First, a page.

HOLI: The Day Painted in Colors – Vaibhav Pharate

Reflectionist Vaibhav Pharate (DSDA 2021-2023)

Holi is well recognized as the festival of colors.

The festival that demystifies the true vibrance of joy and happiness through every smiling face with a pallet of colors it carries. It is one of the most important festivals in India. However, in the era of social jargon, this festival is also celebrated in Nepal, the United States, Bangladesh, Australia, and Mauritius. To date, Holi is celebrated each year with great enthusiasm in March. The people celebrating this festival enthusiastically anticipate playing with colors and having decadent dishes.

Holi is among those festivals where people celebrate with happiness and their family and friends. This is a festival that marks the end of winter and the arrival of spring. People let go of their problems and indulge in this occasion to celebrate brotherhood. This goes without saying that they set aside their differences and get along with everyone to lift and live the festival spirit. Holi is called the festival of colors because people apply colors to each other’s faces and thus get covered in the essence of the festival.

A Little History of Holi

According to Hindu mythology, there was once a demon king named Hiranyakashyap. Prahlad was his son, while Holika was his sister. The demon king is said to have received Lord Brahma’s blessings. Because of this blessing, no man, beast, or weapon could kill him. For him, this blessing turned into a burden when he got arrogant. He ordered his country to worship him rather than God, and he spared no one, including his son.

Except for his son, Prahlad, everyone began to worship him. Prahlad, a devout devotee of Lord Vishnu, refused to honor his father instead of God. After witnessing his disobedience, the demon king plotted with his sister to assassinate Prahlad. Holika was known for her ability to withstand fire. Hiranyakashyap ordered her to sit in the fire with his kid (Prahlad) on her lap, where she was burnt, but Prahlad escaped unscathed. As a result of his dedication, he was protected by his Lord. As a result, people celebrated “Holika Dahan” as the triumph of virtue over evil.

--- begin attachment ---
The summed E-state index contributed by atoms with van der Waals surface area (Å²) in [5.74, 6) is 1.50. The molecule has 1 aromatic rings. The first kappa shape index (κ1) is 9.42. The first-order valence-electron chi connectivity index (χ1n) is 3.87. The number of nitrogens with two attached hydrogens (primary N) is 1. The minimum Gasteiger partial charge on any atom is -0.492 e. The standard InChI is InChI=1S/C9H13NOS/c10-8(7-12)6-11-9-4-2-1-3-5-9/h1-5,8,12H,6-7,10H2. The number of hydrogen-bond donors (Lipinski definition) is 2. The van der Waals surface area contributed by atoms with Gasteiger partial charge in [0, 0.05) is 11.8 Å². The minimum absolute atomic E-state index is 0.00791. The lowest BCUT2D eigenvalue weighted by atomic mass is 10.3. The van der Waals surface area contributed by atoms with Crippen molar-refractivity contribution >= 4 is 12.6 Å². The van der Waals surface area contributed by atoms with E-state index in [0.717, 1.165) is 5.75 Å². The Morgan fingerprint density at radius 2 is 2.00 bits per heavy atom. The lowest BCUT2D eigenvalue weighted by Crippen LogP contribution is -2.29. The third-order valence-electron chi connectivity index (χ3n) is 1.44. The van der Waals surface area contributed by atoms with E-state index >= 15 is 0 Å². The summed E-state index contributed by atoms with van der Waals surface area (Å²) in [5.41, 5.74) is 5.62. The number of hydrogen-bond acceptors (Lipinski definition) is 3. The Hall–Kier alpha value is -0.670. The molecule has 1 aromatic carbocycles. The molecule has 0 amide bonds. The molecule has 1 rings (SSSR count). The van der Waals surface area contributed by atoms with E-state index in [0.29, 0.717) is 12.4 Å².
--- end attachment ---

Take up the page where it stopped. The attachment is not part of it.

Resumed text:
The Celebration of Holi

The next day in India is likely to be the most colorful. People wake up early in the morning to do puja for God. Then they dress in white and play with colors. They splash each other with water. Children blast watercolors with water cannons as they run about. Similarly, even adults are transformed into children on this day. They paint each other’s faces with color and submerge themselves in water.

They freshen up and get dressed appropriately in the evening to visit their friends and relatives. They dance all day and indulge in a special drink known as the ‘bhaang.’ People of all ages are enthralled with Holi’s distinctive delicacy, ‘Gujiya.’

In all its chaos and music, Holi, in a nutshell, promotes love and harmony. It promotes peace and happiness throughout the country and the entire globe. Holi is a festival that celebrates the triumph of good over evil. This vibrant celebration brings people together and clears the air of negativity.